I always flick through the pages of a new book in search of an eye-catching phrase and I quickly found this zinger: as a schoolboy Anthony Clare made “…occasional trips to Northern Ireland where he acquired a taste for Bounty bars…”. Raised in Northern Ireland, where I too acquired a taste for Bounty bars, here was a bond between Clare and myself unknowingly forged decades ago on our adolescent palates.
With my appetite whetted, I began reading, gorged through to the end and, happily sated, congratulate Professor of Psychiatry Brendan Kelly and Adjunct Professor of Narrative Medicine Muiris Houston on an excellent biography. It simultaneously illuminates the life and sparkling career of Prof Anthony Clare and places psychiatry and psychiatric discourse in an appropriate cultural context that will educate and inform specialist and general readers alike.
Further, the authors’ diligence extends far beyond uncovering Clare’s preferences in confectionery, having compiled 20 pages of bibliography and 941 endnotes (I counted).
Born in Dublin in 1942, Clare was the youngest of three children, his father diffident, his mother Agnes… less so. As someone who has had the good fortune to believe – unlike Larkin – that they tuck you up, your mum and dad, it was intriguing to learn how Agnes exerted such an “emotionally formative” influence on her son; to discover that he felt bad about not crying when she died; and enlightening to consider the insights offered on how their relationship may have contributed to the influential psychiatrist’s immense literary and broadcasting output.
Clare was educated at Gonzaga College, followed by University College Dublin (UCD), where he studied medicine and his talent for debating flourished, and where he met his future wife Jane.
After graduation and marriage in 1966, his psychiatric training began at St Patrick’s Hospital Dublin, continuing at the Maudsley and Bethlem Royal Hospital, London. The family home, where the Clares’ seven children were raised, was conveniently nearby.
The authors recount how in 1971 Clare convened – and later chaired – the Association of Psychiatrists in Training, founded in response to concerns over the membership exam for the Royal College of Psychiatrists, established the same year. Clare’s activism, a contemporary observed, was impactful, leading a revolt against trainees having “to pay a lot of money to sit the exam while all sorts of dunderheads were being given the MRCPsych just for being consultants”.
In 1972 Clare was awarded an MPhil for his psychiatric study of Irish
immigrants to London, summarised well by Kelly and Houston, noting “the unremarkable rate of schizophrenia among the migrants that is, in retrospect, the standout finding in this work…”.
Similarly, the authors’ clarity in explaining the salient points of Clare’s 1980 MD thesis – awarded by the National University of Ireland – on the relationship between premenstrual complaints and psychiatric morbidity enriches the reader’s understanding both of the topic itself and of Clare’s rigorous approach to methodology and analysis.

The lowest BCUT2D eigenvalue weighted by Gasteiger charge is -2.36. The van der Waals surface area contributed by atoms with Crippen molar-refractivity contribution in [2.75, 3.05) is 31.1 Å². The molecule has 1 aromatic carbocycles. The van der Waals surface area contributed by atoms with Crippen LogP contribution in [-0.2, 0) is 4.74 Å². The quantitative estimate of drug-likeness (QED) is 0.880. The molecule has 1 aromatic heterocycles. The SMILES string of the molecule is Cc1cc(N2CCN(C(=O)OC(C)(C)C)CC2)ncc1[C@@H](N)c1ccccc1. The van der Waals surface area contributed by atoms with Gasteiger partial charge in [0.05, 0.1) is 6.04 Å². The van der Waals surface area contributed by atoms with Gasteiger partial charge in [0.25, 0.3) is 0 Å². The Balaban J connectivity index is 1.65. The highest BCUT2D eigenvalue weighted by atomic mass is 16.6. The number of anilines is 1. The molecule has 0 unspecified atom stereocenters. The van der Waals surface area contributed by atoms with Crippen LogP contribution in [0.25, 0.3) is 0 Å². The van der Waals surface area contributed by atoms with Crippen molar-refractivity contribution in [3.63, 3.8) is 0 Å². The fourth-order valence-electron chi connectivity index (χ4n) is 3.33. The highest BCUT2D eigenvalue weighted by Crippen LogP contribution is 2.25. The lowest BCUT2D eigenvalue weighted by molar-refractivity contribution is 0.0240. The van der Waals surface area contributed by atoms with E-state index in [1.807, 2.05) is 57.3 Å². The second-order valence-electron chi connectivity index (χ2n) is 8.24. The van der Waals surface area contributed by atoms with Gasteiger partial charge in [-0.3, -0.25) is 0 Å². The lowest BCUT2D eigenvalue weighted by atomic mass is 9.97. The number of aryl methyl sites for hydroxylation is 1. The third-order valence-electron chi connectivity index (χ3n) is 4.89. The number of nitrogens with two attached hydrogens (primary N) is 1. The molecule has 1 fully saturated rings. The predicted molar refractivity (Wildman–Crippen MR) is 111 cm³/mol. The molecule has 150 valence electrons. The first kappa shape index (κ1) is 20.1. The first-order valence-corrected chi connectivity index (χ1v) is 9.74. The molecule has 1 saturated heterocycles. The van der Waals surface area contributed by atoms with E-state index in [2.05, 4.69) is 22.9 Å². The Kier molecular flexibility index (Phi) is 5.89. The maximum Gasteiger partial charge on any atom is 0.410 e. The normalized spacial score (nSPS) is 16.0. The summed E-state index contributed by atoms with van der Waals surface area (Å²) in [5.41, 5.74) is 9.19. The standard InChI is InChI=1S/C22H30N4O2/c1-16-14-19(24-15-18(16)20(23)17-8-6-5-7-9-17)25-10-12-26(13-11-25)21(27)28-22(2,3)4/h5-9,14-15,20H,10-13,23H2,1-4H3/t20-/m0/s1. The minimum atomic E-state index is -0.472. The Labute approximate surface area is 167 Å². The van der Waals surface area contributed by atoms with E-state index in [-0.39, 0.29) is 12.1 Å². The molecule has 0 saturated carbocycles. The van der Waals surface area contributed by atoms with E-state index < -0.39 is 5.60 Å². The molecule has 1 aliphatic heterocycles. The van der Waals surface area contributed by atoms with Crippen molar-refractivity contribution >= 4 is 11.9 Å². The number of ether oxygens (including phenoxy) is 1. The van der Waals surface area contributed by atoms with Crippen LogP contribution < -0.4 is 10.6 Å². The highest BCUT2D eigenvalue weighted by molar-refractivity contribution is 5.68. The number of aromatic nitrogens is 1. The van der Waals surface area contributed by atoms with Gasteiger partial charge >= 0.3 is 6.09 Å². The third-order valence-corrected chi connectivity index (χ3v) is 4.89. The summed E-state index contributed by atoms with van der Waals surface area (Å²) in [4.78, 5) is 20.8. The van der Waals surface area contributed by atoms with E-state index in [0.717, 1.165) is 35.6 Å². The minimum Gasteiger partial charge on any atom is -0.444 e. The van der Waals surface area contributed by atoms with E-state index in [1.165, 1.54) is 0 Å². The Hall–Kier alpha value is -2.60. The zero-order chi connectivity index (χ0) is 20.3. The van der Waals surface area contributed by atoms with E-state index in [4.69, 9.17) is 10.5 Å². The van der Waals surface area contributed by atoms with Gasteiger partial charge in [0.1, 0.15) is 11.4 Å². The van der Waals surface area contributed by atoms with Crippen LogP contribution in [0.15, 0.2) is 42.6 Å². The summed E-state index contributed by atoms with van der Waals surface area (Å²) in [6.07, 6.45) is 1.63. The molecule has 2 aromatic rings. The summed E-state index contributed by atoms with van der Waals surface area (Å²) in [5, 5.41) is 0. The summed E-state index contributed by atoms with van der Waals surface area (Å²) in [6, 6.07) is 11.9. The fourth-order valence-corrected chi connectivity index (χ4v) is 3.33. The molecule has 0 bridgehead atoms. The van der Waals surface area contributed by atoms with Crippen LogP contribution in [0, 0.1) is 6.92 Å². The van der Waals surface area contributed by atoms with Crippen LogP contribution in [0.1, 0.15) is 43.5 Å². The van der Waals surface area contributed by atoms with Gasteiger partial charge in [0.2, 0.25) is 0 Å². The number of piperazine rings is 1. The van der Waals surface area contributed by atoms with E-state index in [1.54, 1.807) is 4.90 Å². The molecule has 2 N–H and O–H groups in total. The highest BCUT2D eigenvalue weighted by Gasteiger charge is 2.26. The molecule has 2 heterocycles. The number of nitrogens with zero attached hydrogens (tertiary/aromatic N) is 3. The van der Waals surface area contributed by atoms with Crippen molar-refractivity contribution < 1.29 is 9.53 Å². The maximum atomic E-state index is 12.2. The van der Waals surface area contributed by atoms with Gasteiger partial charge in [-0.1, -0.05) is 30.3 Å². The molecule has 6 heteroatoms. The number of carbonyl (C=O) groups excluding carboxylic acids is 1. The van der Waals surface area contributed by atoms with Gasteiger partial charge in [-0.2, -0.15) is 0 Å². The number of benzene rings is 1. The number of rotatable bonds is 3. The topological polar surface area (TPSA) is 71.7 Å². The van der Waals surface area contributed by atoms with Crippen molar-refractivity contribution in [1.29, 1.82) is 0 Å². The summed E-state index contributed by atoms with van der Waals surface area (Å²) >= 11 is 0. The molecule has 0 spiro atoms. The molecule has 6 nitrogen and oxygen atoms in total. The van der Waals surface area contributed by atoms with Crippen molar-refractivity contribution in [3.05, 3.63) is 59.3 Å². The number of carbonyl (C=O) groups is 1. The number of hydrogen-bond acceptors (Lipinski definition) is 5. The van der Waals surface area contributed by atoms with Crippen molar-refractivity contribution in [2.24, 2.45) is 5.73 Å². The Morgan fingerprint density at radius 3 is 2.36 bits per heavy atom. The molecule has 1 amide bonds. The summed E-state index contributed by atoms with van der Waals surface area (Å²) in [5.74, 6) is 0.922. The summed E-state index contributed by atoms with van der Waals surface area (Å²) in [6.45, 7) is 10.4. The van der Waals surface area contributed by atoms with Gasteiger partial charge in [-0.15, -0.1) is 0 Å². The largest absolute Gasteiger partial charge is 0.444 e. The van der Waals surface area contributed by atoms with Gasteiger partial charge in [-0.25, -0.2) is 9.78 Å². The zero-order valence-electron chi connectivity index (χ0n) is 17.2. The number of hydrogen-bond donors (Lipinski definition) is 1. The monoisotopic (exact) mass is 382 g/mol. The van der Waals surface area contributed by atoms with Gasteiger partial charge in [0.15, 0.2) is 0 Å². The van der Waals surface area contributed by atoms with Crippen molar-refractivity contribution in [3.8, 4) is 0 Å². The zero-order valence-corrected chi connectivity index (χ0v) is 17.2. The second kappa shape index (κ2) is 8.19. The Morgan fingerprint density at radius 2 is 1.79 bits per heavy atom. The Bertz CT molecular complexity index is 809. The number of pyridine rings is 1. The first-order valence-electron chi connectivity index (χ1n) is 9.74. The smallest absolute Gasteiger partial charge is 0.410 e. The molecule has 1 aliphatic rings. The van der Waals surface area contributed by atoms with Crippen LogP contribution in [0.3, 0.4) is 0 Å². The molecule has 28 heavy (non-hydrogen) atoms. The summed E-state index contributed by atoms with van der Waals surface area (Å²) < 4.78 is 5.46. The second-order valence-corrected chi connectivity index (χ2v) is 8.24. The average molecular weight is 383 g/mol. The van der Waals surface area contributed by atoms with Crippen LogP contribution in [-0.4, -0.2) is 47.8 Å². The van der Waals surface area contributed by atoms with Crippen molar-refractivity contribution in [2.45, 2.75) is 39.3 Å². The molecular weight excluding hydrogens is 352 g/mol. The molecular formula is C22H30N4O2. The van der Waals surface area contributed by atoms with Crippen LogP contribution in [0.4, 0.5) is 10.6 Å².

Already recognised by colleagues as “a breath of fresh air” in psychiatry, the publication of Clare’s Psychiatry in Dissent (1976) became a classic, not least for its defence of psychiatry against the challenges posed by the writings of, for example, psychiatrist Thomas Szasz who promoted the “myth of mental illness”, and French philosopher Michel Foucault.
Contextualising Psychiatry in Dissent, the authors describe psychiatry in the 1960s, outline the responses to the book and assess its profound long-term impact. In an Irish Times interview Clare said that he “wanted lay people to read it…”, so I bought a copy.
About half-way through, I enjoy Clare’s enthusiasm for confronting uncomfortable challenges. Thus, he persuasively refutes aspects of the 1973 study of psychologist David Rosenhan and seven colleagues – all sane – who claimed they heard voices and ended up, mainly misdiagnosed with schizophrenia, in mental hospitals.
In 1983, parallel with his appointment as Professor of Psychological Medicine at St Bartholomew’s Hospital, London, Clare’s prodigious literary, scientific, and radio broadcasting output continued apace. His radio series In the Psychiatrist’s Chair, which ran from 1982 to 2001, receives a thorough evaluation from the authors, citing extracts from conversations with guests like Jimmy Savile, Ann Widdecombe, and Esther Rantzen. Interestingly, Jane observes that her husband would never have been a guest: “Not in a million years.”
Clare returned to Ireland in 1989 to become medical director of St Patrick’s Hospital and Clinical Professor in Psychiatry at Trinity College Dublin (his three oldest children remaining in London). His “progressively unmanageable professional engagements” increased, and the authors document some of his “rather frenzied activity” added to his family, televisual, and other commitments.
This reader wondered at the extent to which these may have contributed to his premature death in October 2007. This book is no hagiography and in its closing chapters the authors do not shirk from citing some unflattering assessments of their subject, quoting insights from his friends, family, and critics.
Psychiatry cannot be explained to others – whether psychiatrists, patients, or the public – by equation, but by language: The language of the humanities and as this well-rounded biography affirms, there were few
better exponents than Prof Anthony Clare.
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